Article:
Summit County officials talk about mental health during pandemic at town hall
It’s no secret that the pandemic has had an adverse effect on the mental health of people across the world.
In Summit County, Building Hope has been able to quantify some of the demand for resources, showing that the need for mental support in 2020 was much higher than that of the past two years.
At a Summit County Government town hall on Friday, Feb. 19, Kellyn Ender, program manager for Building Hope, presented on the nonprofit’s mental health scholarship program statistics.
According to the presentation, the number of therapy sessions utilized through the program in 2020 surpassed those in 2019. It reached a high in October with almost 450 sessions used through the program.
“When we were sort of in that thick of the shutdowns and the confusion and the uncertainty of what was going to happen, we saw a huge uptick of people reaching out for help and support,” Ender said.
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Ender said another possible explanation for the uptick in scholarships was financial hardships due to the pandemic. Many people lost their jobs over the course of 2020, leading to them being unable to afford therapy.
At the meeting, Ender also presented on the signs that someone is struggling with their mental health. Overall, the pandemic has made people more reactive and less able to manage their daily duties, she said.
However, poor mental health can also manifest in fixations with questions that a person wouldn’t be able to answer, like when is the pandemic going to end or what will life be like after it’s over?
“That’s a big sign that somebody is struggling when they can’t get out of that thought process,” Ender said. “We’ve all had those thoughts. They’re common thoughts for us to have but if you can’t bring yourself back and be able to ground and be able to focus and say ’what do I have control over?’ Instead of staying in that thought process.”
Ender said there are some simple things people can do to help get them out of negative thought processes. For example, she suggested people write “to-done lists,” which help them celebrate what they accomplished in a work day. She also suggested taking regular breaks to go outside, setting weekly goal lists and keeping a clean workspace.
At the meeting, Eleanor Bruin, chief behavioral health officer with the Summit Community Care Clinic, reported on what officials are seeing in the school-based health centers.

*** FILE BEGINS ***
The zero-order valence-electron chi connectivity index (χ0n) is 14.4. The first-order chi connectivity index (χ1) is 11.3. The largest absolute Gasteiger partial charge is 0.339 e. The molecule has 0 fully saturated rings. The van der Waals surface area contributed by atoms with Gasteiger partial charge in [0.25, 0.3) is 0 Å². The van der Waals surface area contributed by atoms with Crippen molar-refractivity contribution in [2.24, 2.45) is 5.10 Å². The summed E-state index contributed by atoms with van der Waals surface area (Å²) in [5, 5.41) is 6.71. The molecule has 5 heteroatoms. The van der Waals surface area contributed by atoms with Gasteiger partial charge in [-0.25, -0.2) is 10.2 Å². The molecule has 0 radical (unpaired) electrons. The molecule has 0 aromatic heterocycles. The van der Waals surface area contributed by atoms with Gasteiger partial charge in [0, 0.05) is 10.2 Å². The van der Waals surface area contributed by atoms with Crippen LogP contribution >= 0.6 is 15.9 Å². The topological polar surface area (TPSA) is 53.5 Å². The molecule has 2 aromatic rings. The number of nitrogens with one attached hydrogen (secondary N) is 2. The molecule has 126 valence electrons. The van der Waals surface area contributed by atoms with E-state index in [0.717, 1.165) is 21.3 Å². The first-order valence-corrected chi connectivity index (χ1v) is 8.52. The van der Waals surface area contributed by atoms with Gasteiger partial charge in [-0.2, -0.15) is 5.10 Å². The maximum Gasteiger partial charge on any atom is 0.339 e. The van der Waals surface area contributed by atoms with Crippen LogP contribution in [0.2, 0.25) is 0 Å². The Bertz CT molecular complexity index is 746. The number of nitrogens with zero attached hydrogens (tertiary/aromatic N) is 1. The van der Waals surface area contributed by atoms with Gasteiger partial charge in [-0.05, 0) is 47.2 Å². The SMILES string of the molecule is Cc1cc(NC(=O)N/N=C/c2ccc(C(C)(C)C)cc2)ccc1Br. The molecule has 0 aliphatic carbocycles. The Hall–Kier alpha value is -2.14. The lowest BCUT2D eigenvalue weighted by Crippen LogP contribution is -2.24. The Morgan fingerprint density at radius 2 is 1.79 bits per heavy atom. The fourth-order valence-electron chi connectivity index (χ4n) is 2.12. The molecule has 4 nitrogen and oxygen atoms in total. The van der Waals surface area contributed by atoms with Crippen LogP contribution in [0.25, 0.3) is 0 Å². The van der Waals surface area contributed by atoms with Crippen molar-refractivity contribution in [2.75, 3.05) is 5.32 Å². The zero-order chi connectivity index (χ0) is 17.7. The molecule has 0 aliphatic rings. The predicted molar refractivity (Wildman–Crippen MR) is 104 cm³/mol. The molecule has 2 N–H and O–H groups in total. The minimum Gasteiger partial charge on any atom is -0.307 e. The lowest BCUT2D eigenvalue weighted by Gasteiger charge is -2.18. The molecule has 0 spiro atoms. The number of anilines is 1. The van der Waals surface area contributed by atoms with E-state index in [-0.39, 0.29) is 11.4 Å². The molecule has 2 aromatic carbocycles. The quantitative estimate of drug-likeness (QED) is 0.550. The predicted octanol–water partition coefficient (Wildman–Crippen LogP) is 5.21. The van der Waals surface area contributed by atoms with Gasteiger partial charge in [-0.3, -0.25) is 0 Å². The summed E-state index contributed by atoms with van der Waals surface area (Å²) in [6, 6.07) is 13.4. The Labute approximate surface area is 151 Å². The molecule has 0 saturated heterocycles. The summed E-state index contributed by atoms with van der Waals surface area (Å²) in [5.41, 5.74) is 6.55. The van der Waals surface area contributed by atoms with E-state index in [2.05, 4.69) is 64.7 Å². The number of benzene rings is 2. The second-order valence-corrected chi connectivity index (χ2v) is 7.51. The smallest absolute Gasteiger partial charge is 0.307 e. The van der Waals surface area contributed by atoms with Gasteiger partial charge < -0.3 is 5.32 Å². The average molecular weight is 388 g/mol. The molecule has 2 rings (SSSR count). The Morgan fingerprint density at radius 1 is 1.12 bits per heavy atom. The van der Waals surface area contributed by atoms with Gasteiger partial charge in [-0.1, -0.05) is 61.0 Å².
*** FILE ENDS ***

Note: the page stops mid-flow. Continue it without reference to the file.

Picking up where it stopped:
Bruin said the clinic has seen a “significant increase” in the number of adolescents and children who have been accessing behavioral health care.
Online learning and a prolonged amount of time in a situation that was always meant to be temporary leads to conflicts and stressors on family units, Bruin said.
“What we are noticing is that there has been an increase in anxiety, depression, crisis amongst children and adolescents and, in turn, a really big response of referral rates to our school-based physicians,” she said.
Those on the town hall also gave advice on how parents should support their kids. Bruin said one of the most important things to do is give teens and children the space to have their feelings.
“It’s just really creating space for allowing kids and adolescents to have feelings and validating them and creating those safe spaces,” she said.
Whether its children or adults, Ender, Bruin and Kelly McGann, the access to care manager at the Family & Intercultural Resource Center, all said that the services and resources provided through area nonprofits are a great place to start to receive care.
Building Hope alone provides scholarships for therapy services, a peer support program for people looking to connect and community events for both teens and adults.
The resource center offers mental health navigation, which guides people through the insurance and resources available when it comes to accessing mental health care.
For people who are in a serious crisis, the sheriff’s department’s mental health response team is able to help get people back on their feet. Through the program, the sheriff’s office has managed to make no arrests of people who are going through a mental health crisis, Lt. Daric Gutzwiller said.
24-hour crisis help:
• For life-threatening emergencies, call 911
• Colorado Crisis Services: call 844-493-8255 or text “talk” to 38255
• Building Hope Summit County peer support line: 970-485-6271, Option 2.
• Mind Springs Health: 970-668-3478 or MindSpringsHealth.org
• Colorado Crisis Services: ColoradoCrisisServices.org
• Safe2Tell: 877-542-7233, Safe2Tell.org or the Safe2Tell app
• Building Hope Summit County: BuildingHopeSummit.org
• Summit Community Care Clinic: 970-668-4040 or SummitClinic.org/index.php/care-services/behavioral
• Summit County Sheriff’s SMART program: Office personnel are available at 970-423-8922 every day from 8 a.m. to midnight.
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